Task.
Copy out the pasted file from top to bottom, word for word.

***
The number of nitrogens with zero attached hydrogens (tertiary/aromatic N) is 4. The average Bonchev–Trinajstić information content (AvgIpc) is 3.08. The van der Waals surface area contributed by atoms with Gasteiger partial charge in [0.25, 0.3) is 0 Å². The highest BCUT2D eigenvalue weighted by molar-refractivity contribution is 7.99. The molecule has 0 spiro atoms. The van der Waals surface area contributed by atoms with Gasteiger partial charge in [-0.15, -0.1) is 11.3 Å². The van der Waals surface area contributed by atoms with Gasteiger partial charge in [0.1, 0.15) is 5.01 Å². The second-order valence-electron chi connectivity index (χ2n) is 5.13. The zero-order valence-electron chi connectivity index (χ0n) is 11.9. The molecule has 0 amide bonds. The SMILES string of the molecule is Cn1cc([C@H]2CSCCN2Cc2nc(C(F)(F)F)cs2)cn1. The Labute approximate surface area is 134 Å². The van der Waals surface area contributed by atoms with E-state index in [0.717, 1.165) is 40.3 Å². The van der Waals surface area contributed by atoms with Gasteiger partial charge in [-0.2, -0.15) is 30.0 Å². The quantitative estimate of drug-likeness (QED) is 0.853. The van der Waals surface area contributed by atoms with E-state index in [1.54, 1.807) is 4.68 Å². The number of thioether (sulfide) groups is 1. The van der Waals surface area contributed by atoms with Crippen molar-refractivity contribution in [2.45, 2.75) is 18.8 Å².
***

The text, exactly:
The number of nitrogens with zero attached hydrogens (tertiary/aromatic N) is 4. The average Bonchev–Trinajstić information content (AvgIpc) is 3.08. The van der Waals surface area contributed by atoms with Gasteiger partial charge in [0.25, 0.3) is 0 Å². The highest BCUT2D eigenvalue weighted by molar-refractivity contribution is 7.99. The molecule has 0 spiro atoms. The van der Waals surface area contributed by atoms with Gasteiger partial charge in [-0.15, -0.1) is 11.3 Å². The van der Waals surface area contributed by atoms with Gasteiger partial charge in [0.1, 0.15) is 5.01 Å². The second-order valence-electron chi connectivity index (χ2n) is 5.13. The zero-order valence-electron chi connectivity index (χ0n) is 11.9. The molecule has 0 amide bonds. The SMILES string of the molecule is Cn1cc([C@H]2CSCCN2Cc2nc(C(F)(F)F)cs2)cn1. The Labute approximate surface area is 134 Å². The van der Waals surface area contributed by atoms with E-state index in [0.717, 1.165) is 40.3 Å². The van der Waals surface area contributed by atoms with Gasteiger partial charge in [-0.2, -0.15) is 30.0 Å². The quantitative estimate of drug-likeness (QED) is 0.853. The van der Waals surface area contributed by atoms with E-state index in [1.54, 1.807) is 4.68 Å². The number of thioether (sulfide) groups is 1. The van der Waals surface area contributed by atoms with Crippen molar-refractivity contribution in [2.45, 2.75) is 18.8 Å².